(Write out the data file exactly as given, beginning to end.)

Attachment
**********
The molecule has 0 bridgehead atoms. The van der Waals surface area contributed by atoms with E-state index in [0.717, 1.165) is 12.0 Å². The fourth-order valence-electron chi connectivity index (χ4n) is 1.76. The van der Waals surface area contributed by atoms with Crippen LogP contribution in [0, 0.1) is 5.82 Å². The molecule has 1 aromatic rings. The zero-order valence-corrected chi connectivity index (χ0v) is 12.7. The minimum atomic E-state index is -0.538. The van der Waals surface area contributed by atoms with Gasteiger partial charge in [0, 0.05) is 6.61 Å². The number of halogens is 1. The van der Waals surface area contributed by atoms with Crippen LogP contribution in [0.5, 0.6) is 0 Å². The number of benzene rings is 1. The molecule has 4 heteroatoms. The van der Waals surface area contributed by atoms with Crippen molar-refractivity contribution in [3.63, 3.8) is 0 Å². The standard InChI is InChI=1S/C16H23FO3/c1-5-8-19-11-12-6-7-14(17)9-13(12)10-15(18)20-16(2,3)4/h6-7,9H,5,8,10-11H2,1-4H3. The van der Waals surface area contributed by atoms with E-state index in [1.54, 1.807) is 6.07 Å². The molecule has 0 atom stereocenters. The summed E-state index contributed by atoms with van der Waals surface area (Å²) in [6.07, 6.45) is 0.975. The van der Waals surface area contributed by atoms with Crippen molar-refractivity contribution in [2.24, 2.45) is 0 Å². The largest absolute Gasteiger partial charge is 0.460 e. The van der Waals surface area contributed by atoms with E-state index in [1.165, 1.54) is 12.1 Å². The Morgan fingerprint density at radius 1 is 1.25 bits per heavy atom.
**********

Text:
The molecule has 0 bridgehead atoms. The van der Waals surface area contributed by atoms with E-state index in [0.717, 1.165) is 12.0 Å². The fourth-order valence-electron chi connectivity index (χ4n) is 1.76. The van der Waals surface area contributed by atoms with Crippen LogP contribution in [0, 0.1) is 5.82 Å². The molecule has 1 aromatic rings. The zero-order valence-corrected chi connectivity index (χ0v) is 12.7. The minimum atomic E-state index is -0.538. The van der Waals surface area contributed by atoms with Gasteiger partial charge in [0, 0.05) is 6.61 Å². The number of halogens is 1. The van der Waals surface area contributed by atoms with Crippen LogP contribution in [0.5, 0.6) is 0 Å². The number of benzene rings is 1. The molecule has 4 heteroatoms. The van der Waals surface area contributed by atoms with Crippen molar-refractivity contribution in [3.63, 3.8) is 0 Å². The standard InChI is InChI=1S/C16H23FO3/c1-5-8-19-11-12-6-7-14(17)9-13(12)10-15(18)20-16(2,3)4/h6-7,9H,5,8,10-11H2,1-4H3. The van der Waals surface area contributed by atoms with E-state index in [1.54, 1.807) is 6.07 Å². The molecule has 0 atom stereocenters. The summed E-state index contributed by atoms with van der Waals surface area (Å²) in [6.07, 6.45) is 0.975. The van der Waals surface area contributed by atoms with Crippen molar-refractivity contribution in [2.24, 2.45) is 0 Å². The largest absolute Gasteiger partial charge is 0.460 e. The van der Waals surface area contributed by atoms with E-state index in [1.165, 1.54) is 12.1 Å². The Morgan fingerprint density at radius 1 is 1.25 bits per heavy atom.